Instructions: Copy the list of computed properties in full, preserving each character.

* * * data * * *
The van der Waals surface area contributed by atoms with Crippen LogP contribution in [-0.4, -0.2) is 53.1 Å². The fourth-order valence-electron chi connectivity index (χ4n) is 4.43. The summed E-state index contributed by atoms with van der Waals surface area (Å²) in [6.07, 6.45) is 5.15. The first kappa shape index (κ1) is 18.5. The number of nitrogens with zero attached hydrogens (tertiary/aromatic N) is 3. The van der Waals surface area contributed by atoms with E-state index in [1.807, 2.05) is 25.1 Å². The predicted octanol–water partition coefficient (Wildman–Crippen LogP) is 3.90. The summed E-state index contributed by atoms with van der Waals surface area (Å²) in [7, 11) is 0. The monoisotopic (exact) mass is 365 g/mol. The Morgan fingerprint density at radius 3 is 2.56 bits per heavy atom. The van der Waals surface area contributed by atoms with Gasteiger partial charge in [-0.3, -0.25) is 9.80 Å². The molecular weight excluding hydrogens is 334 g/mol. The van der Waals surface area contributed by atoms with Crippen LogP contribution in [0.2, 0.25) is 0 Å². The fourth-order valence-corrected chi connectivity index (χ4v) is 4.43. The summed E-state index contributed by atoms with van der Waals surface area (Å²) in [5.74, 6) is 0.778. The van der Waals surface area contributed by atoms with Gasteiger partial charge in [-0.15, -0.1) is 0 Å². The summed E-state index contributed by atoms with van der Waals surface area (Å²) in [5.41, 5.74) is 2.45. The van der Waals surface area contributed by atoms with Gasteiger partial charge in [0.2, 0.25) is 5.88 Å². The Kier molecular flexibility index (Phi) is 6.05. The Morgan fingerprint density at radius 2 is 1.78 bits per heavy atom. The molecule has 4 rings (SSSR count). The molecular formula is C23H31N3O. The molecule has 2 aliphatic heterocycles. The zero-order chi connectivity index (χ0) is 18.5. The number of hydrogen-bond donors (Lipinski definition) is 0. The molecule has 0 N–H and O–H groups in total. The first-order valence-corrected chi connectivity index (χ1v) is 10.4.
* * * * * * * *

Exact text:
The van der Waals surface area contributed by atoms with Crippen LogP contribution in [-0.4, -0.2) is 53.1 Å². The fourth-order valence-electron chi connectivity index (χ4n) is 4.43. The summed E-state index contributed by atoms with van der Waals surface area (Å²) in [6.07, 6.45) is 5.15. The first kappa shape index (κ1) is 18.5. The number of nitrogens with zero attached hydrogens (tertiary/aromatic N) is 3. The van der Waals surface area contributed by atoms with E-state index in [1.807, 2.05) is 25.1 Å². The predicted octanol–water partition coefficient (Wildman–Crippen LogP) is 3.90. The summed E-state index contributed by atoms with van der Waals surface area (Å²) in [7, 11) is 0. The monoisotopic (exact) mass is 365 g/mol. The Morgan fingerprint density at radius 3 is 2.56 bits per heavy atom. The van der Waals surface area contributed by atoms with Gasteiger partial charge in [-0.3, -0.25) is 9.80 Å². The molecular weight excluding hydrogens is 334 g/mol. The van der Waals surface area contributed by atoms with Crippen LogP contribution in [0.2, 0.25) is 0 Å². The fourth-order valence-corrected chi connectivity index (χ4v) is 4.43. The summed E-state index contributed by atoms with van der Waals surface area (Å²) in [5.74, 6) is 0.778. The van der Waals surface area contributed by atoms with Gasteiger partial charge in [-0.15, -0.1) is 0 Å². The summed E-state index contributed by atoms with van der Waals surface area (Å²) in [5.41, 5.74) is 2.45. The van der Waals surface area contributed by atoms with Gasteiger partial charge in [0.2, 0.25) is 5.88 Å². The Kier molecular flexibility index (Phi) is 6.05. The Morgan fingerprint density at radius 2 is 1.78 bits per heavy atom. The molecule has 4 rings (SSSR count). The molecular formula is C23H31N3O. The molecule has 2 aliphatic heterocycles. The zero-order chi connectivity index (χ0) is 18.5. The number of hydrogen-bond donors (Lipinski definition) is 0. The molecule has 0 N–H and O–H groups in total. The first-order valence-corrected chi connectivity index (χ1v) is 10.4.